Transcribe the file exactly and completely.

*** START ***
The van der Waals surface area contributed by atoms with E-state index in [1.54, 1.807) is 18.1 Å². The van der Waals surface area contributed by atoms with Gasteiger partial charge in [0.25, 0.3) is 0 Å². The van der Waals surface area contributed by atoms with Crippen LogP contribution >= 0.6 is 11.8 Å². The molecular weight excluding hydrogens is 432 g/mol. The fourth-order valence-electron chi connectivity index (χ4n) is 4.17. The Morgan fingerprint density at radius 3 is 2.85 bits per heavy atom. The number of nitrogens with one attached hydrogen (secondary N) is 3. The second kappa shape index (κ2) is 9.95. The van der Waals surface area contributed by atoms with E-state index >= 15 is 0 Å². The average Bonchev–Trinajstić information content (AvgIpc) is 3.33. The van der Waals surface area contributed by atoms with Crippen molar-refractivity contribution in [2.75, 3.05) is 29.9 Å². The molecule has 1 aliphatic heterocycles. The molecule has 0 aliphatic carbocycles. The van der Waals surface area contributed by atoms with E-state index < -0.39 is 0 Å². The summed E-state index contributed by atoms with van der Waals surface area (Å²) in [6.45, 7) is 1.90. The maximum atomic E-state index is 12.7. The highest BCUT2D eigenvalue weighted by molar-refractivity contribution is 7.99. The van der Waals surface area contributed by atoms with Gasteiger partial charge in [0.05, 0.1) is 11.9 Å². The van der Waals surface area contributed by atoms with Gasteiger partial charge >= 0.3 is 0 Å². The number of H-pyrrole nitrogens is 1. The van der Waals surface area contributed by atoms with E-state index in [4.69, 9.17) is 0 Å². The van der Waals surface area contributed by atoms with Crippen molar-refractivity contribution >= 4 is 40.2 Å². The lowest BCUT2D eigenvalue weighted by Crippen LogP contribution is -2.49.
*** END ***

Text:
The van der Waals surface area contributed by atoms with E-state index in [1.54, 1.807) is 18.1 Å². The van der Waals surface area contributed by atoms with Gasteiger partial charge in [0.25, 0.3) is 0 Å². The van der Waals surface area contributed by atoms with Crippen LogP contribution >= 0.6 is 11.8 Å². The molecular weight excluding hydrogens is 432 g/mol. The fourth-order valence-electron chi connectivity index (χ4n) is 4.17. The Morgan fingerprint density at radius 3 is 2.85 bits per heavy atom. The number of nitrogens with one attached hydrogen (secondary N) is 3. The second kappa shape index (κ2) is 9.95. The van der Waals surface area contributed by atoms with E-state index >= 15 is 0 Å². The average Bonchev–Trinajstić information content (AvgIpc) is 3.33. The van der Waals surface area contributed by atoms with Crippen molar-refractivity contribution in [2.75, 3.05) is 29.9 Å². The molecule has 1 aliphatic heterocycles. The molecule has 0 aliphatic carbocycles. The van der Waals surface area contributed by atoms with E-state index < -0.39 is 0 Å². The summed E-state index contributed by atoms with van der Waals surface area (Å²) in [6.45, 7) is 1.90. The maximum atomic E-state index is 12.7. The highest BCUT2D eigenvalue weighted by molar-refractivity contribution is 7.99. The van der Waals surface area contributed by atoms with Gasteiger partial charge in [0.05, 0.1) is 11.9 Å². The van der Waals surface area contributed by atoms with Gasteiger partial charge >= 0.3 is 0 Å². The number of H-pyrrole nitrogens is 1. The van der Waals surface area contributed by atoms with E-state index in [4.69, 9.17) is 0 Å². The van der Waals surface area contributed by atoms with Crippen molar-refractivity contribution >= 4 is 40.2 Å². The lowest BCUT2D eigenvalue weighted by Crippen LogP contribution is -2.49.